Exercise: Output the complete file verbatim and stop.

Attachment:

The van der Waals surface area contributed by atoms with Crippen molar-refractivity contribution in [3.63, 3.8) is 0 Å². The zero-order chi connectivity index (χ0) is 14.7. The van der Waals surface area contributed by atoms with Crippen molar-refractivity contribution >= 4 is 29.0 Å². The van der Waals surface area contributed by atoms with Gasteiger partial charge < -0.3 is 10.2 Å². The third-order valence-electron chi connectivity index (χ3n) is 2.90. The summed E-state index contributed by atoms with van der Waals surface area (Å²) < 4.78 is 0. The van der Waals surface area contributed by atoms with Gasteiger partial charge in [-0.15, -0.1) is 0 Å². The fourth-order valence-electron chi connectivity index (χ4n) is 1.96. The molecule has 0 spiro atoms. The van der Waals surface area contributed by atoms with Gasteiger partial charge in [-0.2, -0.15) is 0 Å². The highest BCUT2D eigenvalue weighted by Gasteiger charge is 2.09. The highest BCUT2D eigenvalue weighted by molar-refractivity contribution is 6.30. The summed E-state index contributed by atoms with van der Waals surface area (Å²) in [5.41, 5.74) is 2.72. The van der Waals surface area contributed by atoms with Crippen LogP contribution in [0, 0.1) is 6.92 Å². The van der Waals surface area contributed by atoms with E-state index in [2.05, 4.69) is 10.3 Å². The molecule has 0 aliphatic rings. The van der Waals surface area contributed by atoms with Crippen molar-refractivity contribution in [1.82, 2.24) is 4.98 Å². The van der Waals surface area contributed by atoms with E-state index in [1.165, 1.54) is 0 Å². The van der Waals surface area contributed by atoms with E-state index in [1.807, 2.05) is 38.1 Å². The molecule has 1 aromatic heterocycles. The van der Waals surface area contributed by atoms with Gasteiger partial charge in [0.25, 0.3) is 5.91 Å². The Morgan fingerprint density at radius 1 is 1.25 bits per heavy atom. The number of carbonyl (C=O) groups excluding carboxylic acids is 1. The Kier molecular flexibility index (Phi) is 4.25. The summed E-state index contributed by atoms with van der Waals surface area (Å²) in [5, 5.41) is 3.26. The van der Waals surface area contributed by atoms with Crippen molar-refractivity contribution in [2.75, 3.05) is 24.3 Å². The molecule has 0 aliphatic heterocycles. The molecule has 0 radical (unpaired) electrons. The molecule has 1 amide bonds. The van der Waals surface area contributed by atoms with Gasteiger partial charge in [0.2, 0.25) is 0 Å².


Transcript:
The van der Waals surface area contributed by atoms with Crippen molar-refractivity contribution in [3.63, 3.8) is 0 Å². The zero-order chi connectivity index (χ0) is 14.7. The van der Waals surface area contributed by atoms with Crippen molar-refractivity contribution >= 4 is 29.0 Å². The van der Waals surface area contributed by atoms with Gasteiger partial charge < -0.3 is 10.2 Å². The third-order valence-electron chi connectivity index (χ3n) is 2.90. The summed E-state index contributed by atoms with van der Waals surface area (Å²) < 4.78 is 0. The van der Waals surface area contributed by atoms with Gasteiger partial charge in [-0.15, -0.1) is 0 Å². The fourth-order valence-electron chi connectivity index (χ4n) is 1.96. The molecule has 0 spiro atoms. The van der Waals surface area contributed by atoms with Gasteiger partial charge in [-0.2, -0.15) is 0 Å². The highest BCUT2D eigenvalue weighted by Gasteiger charge is 2.09. The highest BCUT2D eigenvalue weighted by molar-refractivity contribution is 6.30. The summed E-state index contributed by atoms with van der Waals surface area (Å²) in [5.41, 5.74) is 2.72. The van der Waals surface area contributed by atoms with Crippen LogP contribution in [0, 0.1) is 6.92 Å². The van der Waals surface area contributed by atoms with E-state index in [2.05, 4.69) is 10.3 Å². The molecule has 0 aliphatic rings. The van der Waals surface area contributed by atoms with Crippen molar-refractivity contribution in [1.82, 2.24) is 4.98 Å². The van der Waals surface area contributed by atoms with E-state index in [1.165, 1.54) is 0 Å². The van der Waals surface area contributed by atoms with E-state index in [1.807, 2.05) is 38.1 Å². The molecule has 1 aromatic heterocycles. The van der Waals surface area contributed by atoms with Gasteiger partial charge in [0.25, 0.3) is 5.91 Å². The Morgan fingerprint density at radius 1 is 1.25 bits per heavy atom. The number of carbonyl (C=O) groups excluding carboxylic acids is 1. The Kier molecular flexibility index (Phi) is 4.25. The summed E-state index contributed by atoms with van der Waals surface area (Å²) in [5, 5.41) is 3.26. The van der Waals surface area contributed by atoms with Crippen molar-refractivity contribution in [2.75, 3.05) is 24.3 Å². The molecule has 0 aliphatic heterocycles. The molecule has 0 radical (unpaired) electrons. The molecule has 1 amide bonds. The van der Waals surface area contributed by atoms with Gasteiger partial charge in [0.2, 0.25) is 0 Å².